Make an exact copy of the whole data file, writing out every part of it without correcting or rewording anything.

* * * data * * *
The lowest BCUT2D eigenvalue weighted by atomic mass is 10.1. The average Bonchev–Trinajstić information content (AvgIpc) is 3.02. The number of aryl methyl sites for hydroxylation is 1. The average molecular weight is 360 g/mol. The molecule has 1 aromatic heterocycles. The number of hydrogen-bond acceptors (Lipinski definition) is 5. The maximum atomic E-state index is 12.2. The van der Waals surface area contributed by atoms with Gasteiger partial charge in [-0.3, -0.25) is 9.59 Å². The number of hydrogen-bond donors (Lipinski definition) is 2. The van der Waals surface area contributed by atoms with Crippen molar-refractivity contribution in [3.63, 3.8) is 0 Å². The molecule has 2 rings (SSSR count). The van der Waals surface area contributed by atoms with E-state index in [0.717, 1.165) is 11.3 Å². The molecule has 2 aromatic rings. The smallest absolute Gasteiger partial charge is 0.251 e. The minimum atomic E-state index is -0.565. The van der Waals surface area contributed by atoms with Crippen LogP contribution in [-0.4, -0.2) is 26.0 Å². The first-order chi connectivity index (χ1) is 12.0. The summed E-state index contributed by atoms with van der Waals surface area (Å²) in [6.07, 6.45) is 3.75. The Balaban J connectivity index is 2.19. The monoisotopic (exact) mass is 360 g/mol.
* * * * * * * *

The lowest BCUT2D eigenvalue weighted by atomic mass is 10.1. The average Bonchev–Trinajstić information content (AvgIpc) is 3.02. The number of aryl methyl sites for hydroxylation is 1. The average molecular weight is 360 g/mol. The molecule has 1 aromatic heterocycles. The number of hydrogen-bond acceptors (Lipinski definition) is 5. The maximum atomic E-state index is 12.2. The van der Waals surface area contributed by atoms with Gasteiger partial charge in [-0.3, -0.25) is 9.59 Å². The number of hydrogen-bond donors (Lipinski definition) is 2. The van der Waals surface area contributed by atoms with Crippen molar-refractivity contribution in [3.63, 3.8) is 0 Å². The molecule has 2 rings (SSSR count). The van der Waals surface area contributed by atoms with E-state index in [0.717, 1.165) is 11.3 Å². The molecule has 2 aromatic rings. The smallest absolute Gasteiger partial charge is 0.251 e. The minimum atomic E-state index is -0.565. The van der Waals surface area contributed by atoms with Crippen LogP contribution in [-0.4, -0.2) is 26.0 Å². The first-order chi connectivity index (χ1) is 12.0. The summed E-state index contributed by atoms with van der Waals surface area (Å²) in [6.07, 6.45) is 3.75. The Balaban J connectivity index is 2.19. The monoisotopic (exact) mass is 360 g/mol.